- Rory McNamara
- SCREEN TIME Ron Rogers’ documentary about Andy Lopez is slated for release in the fall.
Sonoma County Sheriff Steve Freitas is on-screen on a video monitor set up in the Worth Your Weight cafe in Santa Rosa being interviewed by documentary filmmaker Ron Rogers.
It's a Sunday evening in late January, and the cafe has been given over to a fundraising event for Rogers' documentary about the Roseland shooting of Andy Lopez by a sheriff's deputy
"Some people made their mind up right away that what the deputy did was wrong," Freitas says, as the crowd looks on intently. "Some people made their mind up right away that what the deputy did was OK."
It's been more than three years since Lopez's death on Oct. 22, 2013, and Freitas' response characterizing a divided community still rings true. Gauging from the tenor and tone of the questions put to Rogers at the fundraiser, it was a bad shooting.
"When we held that fundraiser," says the filmmaker, a Sonoma County resident and producer at Blue Coast Films, "I realized that emotions are still raw." Rogers is aiming to release his film this fall and hopes for an airing on PBS. Besides Freitas, Rogers interviewed more than 40 people and needs to raise additional funds to pay for an edit. He's pledged to make a balanced and sensitive film about an event that tore a city apart. Rogers says he was moved to make the film based on the circumstances of the Lopez killing: a young boy carrying an Airsoft replica AK-47, walking past an abandoned lot frequented by kids playing war, gunned down in broad daylight by a cop, in his own neighborhood.
"It just got to me," Rogers says. In a community divided by tragedy, he says, "there are actually some people who are trying to find common ground"—and the community can expect to see those voices in his film, along with those for whom the Lopez incident was a life-changing event they're still struggling to get over.
Law-enforcement reform took hold in Sonoma County in the wake of the Lopez shooting—but so too did a persistent belief that the subsequent investigation had been whitewashed by the Santa Rosa Police Department and by Sonoma County district attorney Jill Ravitch. Ravitch's office cleared Erick Gelhaus, the sheriff's deputy who shot Lopez, of any criminal wrongdoing. A civil lawsuit filed by the Lopez family is pending in the Ninth Circuit U.S. Court of Appeals in San Francisco.
Meanwhile, as the civil suit lingers, sheriff's office reforms have taken root and include the creation of the Independent Office of Law Enforcement Review and Outreach (IOLERO), headed by attorney Jerry Threet. The agency investigates complaints against sheriff deputies. Sonoma County sheriff's deputies started wearing body cams about a year ago, but the Sonoma County Sheriff's Office (SCSO) says that didn't stem from the shooting.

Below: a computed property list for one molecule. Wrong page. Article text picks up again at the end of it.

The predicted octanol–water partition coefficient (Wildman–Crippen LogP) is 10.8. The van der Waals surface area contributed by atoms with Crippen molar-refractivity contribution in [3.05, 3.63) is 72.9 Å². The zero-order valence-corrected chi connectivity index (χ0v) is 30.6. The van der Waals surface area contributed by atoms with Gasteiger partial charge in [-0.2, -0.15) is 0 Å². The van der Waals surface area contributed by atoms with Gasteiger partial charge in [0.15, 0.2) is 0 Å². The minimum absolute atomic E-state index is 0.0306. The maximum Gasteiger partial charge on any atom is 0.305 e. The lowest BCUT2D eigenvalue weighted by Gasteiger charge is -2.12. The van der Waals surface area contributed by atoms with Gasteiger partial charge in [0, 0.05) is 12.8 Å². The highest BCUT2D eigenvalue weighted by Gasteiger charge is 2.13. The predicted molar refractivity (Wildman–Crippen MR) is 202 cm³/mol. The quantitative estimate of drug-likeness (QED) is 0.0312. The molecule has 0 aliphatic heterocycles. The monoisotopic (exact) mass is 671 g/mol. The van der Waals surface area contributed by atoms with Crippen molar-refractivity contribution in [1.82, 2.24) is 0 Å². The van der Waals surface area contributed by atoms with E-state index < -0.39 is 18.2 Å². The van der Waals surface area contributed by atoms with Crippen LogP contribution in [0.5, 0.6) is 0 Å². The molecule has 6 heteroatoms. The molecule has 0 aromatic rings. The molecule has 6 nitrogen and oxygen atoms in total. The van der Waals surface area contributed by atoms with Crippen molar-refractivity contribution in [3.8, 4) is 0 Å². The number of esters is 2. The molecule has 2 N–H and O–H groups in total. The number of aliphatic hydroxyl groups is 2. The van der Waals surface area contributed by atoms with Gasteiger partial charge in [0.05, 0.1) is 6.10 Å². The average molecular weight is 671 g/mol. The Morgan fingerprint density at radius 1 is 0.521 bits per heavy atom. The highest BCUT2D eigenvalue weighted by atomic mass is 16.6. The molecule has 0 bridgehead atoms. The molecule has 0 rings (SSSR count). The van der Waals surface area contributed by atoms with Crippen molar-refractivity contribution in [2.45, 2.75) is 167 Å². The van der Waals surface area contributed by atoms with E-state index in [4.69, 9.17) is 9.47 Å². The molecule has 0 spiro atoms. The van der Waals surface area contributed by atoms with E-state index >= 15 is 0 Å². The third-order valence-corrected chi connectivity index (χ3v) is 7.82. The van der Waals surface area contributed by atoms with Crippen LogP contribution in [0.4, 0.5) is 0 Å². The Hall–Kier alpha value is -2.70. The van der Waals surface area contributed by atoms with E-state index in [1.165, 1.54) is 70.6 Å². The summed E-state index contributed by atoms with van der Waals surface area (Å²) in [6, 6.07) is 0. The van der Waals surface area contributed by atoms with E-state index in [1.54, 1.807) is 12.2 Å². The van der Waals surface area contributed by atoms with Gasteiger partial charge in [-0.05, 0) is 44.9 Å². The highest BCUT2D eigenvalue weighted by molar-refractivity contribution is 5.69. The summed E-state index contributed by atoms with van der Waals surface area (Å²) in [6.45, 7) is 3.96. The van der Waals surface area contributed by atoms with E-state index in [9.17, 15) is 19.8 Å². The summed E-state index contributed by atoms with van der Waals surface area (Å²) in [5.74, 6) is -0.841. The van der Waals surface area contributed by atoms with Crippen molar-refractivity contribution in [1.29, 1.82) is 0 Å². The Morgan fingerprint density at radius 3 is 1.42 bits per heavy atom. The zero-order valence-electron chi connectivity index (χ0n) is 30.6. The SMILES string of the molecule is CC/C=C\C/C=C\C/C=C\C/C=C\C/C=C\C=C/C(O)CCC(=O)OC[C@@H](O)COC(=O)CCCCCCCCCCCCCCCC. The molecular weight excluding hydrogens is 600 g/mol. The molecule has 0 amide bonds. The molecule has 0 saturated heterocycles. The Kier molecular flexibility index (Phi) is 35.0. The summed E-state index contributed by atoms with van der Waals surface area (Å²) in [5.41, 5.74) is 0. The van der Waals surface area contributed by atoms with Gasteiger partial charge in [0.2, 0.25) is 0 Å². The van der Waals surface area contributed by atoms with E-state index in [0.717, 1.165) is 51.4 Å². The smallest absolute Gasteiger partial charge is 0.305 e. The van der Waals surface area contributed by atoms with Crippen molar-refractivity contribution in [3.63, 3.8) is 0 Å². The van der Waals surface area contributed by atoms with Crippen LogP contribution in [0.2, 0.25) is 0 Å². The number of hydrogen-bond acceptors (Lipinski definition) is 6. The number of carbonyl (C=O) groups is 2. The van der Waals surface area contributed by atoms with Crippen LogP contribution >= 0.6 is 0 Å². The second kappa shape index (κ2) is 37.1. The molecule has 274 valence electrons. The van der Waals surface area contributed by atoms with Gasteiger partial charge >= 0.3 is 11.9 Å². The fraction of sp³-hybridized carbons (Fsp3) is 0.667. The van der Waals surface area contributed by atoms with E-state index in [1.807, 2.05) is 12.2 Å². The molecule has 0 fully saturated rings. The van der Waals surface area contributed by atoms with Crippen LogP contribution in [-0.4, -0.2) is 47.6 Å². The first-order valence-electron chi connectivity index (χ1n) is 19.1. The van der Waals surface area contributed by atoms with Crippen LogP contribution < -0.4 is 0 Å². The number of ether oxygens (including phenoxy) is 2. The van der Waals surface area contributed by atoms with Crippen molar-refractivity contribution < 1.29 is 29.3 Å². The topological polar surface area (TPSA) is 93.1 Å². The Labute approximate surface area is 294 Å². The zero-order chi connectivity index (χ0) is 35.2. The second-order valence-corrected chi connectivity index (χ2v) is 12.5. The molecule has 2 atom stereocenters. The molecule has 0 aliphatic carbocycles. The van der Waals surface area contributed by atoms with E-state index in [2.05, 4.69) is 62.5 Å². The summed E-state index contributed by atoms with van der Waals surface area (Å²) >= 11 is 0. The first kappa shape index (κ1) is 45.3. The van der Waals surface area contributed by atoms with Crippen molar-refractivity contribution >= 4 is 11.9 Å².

"There are clearly some opinions in the community that aren't aligned with ours, and we accept that," says SCSO spokesman Sgt. Spencer Crum. He cited a number of steps Freitas has taken since the shooting—"numerous community healing meetings" and other outreach efforts that include radio appearances and neighborhood meetings. "We are looking for more opportunities like this to engage with the public whenever possible," Crum says. As for the body cams, "it's just another example of our efforts to be transparent, and [our] attempts at gaining public trust."
The body cams were put to good use in a recent incident in Boyes Hot Springs that led to a felony assault charge against a deputy who no longer works for the SCSO. Body-cam footage was key in Freitas' decision to push for a criminal investigation into the incident and to push the deputy off the force.
Civilian complaints are part of the job, but the sheriff's office says they are pretty rare. "We deal with people in times of personal crisis," Crum says. "We put them in jail, we write citations and enforce laws. These negative encounters will result in some complaints." How many? In 2013, Crum says the SCSO had contact with over 200,000 people "and had only 68 complaints."
Short of termination, there's a range of disciplinary actions that the SCSO can undertake with deputies: written admonishment, verbal admonishment, a requirement for additional training, time off without pay. Threet, who meets monthly with Freitas, says he has encouraged the sheriff to consider a year-end summary of excessive-force complaints that protects the rights of deputies while also giving the public some sense of an accountability process that's currently shielded by a state law that protects personnel records from public scrutiny. Crum describes the relationship between the IOLERO and the sheriff's office as "a collaborative effort that is continually evolving. We have found that Mr. Threet takes his responsibility to the public very seriously."
As for the summary proposed by Threet, Crum says go for it: "It is our understanding that Mr. Threet is going to publish an annual report. We also report our complaints annually to the DOJ as required by law."
READING OF THE SHARDS
For SCSO officers on the beat, the Lopez shooting still casts a shadow, but the nuts-and-bolts work of policing work goes on outside the headlines and viral-video outrages.
It's gloomy and quiet in downtown Guerneville on a recent weekend morning as Deputy Sheriff Bryan Jensen contemplates a small pile of broken meth-pipe glass on the hood of his SUV-style cruiser.
Jensen's got a quizzical look as he sifts through the glass, removed from a coat pocket of a person he knows is not a meth user. He looks up and has a visible a-ha! moment. Turns out the garment belongs to someone else who does use meth, and Jensen knows that person too.